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Torrance: regeneration and evangelism

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We continue unpacking the Christocentric, Trinitarian theology of Thomas F. Torrance with a post that appeared on this blog five years ago.

Given that all are included in Christ through his incarnation, life, death, resurrection and ascension, how are we to understand what happens when a person turns to God in faith (the moment many call "regeneration" or "being born again")? And what about evangelism---how are we to present the gospel in a way that is truly Christ-centered, including inviting a person to a response of faith?
Regeneration  For Torrance, the key to a thoroughly biblical, Christ-centered understanding of regeneration is to focus one's attention first not on one's personal (subjective) experience, but on the objective (albeit mysterious) reality of Jesus Christ as the permanent union of God and humanity in one divine-human person. This key is helpfully addressed by T.F. in his book The Mediation of Christ:
It is significant that the New Testam…

Torrance: the goal of the atonement

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This post concludes a series exploring T.F. Torrance in Plain English wherein Stephen D. Morrison presents nine key ideas in Thomas F. Torrance's Christocentric Trinitarian theology. For other posts in the series, click a number: 123456, 7, 8.

Last time we looked at Torrance's key idea of a threefold atonement. This time we'll explore his key idea that the goal of the atonement is union with Christ and participation in the Triune life of God.


For Torrance, the purpose and goal of the atonement---accomplished in and through the Son of God via his incarnation, life, death, resurrection and ascension---is not limited to the forgiveness of sin. Rather than a message about salvation away from something, the gospel, which proclaims the atonement, tells of salvation for the sake of union with Christ and participation in the love and life of the tri-personal God. Torrance puts it this way:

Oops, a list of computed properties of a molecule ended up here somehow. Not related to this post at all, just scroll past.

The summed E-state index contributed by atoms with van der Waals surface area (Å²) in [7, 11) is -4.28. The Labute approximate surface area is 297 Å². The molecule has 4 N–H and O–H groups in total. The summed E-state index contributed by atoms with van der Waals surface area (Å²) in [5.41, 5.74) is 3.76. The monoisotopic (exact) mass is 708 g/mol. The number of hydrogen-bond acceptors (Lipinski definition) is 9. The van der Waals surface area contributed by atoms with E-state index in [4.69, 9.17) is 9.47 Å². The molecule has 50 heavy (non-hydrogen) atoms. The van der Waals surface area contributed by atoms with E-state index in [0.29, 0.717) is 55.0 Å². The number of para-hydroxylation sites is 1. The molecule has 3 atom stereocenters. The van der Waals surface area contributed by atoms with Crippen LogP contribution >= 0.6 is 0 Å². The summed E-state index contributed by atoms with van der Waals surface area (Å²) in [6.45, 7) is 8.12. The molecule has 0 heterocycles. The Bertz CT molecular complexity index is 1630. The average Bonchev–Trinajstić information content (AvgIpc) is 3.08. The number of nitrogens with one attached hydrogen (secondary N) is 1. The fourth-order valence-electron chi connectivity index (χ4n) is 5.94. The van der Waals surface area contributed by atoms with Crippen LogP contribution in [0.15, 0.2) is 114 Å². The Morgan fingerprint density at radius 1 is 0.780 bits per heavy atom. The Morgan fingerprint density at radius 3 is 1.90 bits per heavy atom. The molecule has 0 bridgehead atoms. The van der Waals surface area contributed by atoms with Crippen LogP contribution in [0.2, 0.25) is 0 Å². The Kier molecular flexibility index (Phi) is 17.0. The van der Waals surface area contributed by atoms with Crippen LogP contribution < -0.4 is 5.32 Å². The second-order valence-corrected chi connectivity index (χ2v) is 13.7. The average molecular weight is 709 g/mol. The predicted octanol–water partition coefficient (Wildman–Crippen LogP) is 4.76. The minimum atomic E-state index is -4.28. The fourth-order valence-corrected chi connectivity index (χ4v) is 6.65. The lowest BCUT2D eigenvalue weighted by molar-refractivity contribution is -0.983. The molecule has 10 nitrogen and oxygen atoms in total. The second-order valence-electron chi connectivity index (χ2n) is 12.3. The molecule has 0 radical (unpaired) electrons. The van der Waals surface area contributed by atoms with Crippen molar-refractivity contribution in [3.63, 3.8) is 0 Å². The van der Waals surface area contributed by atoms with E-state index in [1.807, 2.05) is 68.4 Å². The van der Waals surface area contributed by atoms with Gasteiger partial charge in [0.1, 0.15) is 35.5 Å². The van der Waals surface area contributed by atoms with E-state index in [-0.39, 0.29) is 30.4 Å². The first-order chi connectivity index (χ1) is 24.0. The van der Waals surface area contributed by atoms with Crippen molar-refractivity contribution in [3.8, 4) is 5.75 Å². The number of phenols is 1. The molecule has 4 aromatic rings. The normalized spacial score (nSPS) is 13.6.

The mighty act of the incarnation... is at once the act of God's humiliation an…

Pentecost and gospel mission

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In Atonement: The Person and Work of Christ, Thomas F. Torrance makes frequent reference to the meaning and importance of Pentecost in salvation history. On pages 263-264, he links Pentecost with the church in its gospel mission: In...its waiting and expectation [of Jesus' return] the church is commanded by its Lord to lift up its head in thanksgiving and joy, for its 'redemption is drawing near' [Luke 21:28]. The church of the risen Lord has no right to be a prophet of gloom or despair, for this world has been redeemed and sanctified by Christ and he will not let it go. The corruptible clay of our poor earth has been taken up in Jesus, is consecrated through his sacrifice and resurrection, and he will not allow it to sink back into corruption. Hence the whole creation groans and travails waiting for the manifestation of the sons of God, looking forward with eager expectation to the hour of final liberation and renewal in the advent of its risen savior [Rom. 8:19 f].   Th…

Jesus' ascension: What does it mean for us?

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On Sunday, June 2, 2019, many churches will celebrate Jesus' ascension from earth to the Father's right hand in heaven (Luke 24:50-51; Acts 1:1-2). But what does Jesus' ascension mean for us? We'll answer that question in this post.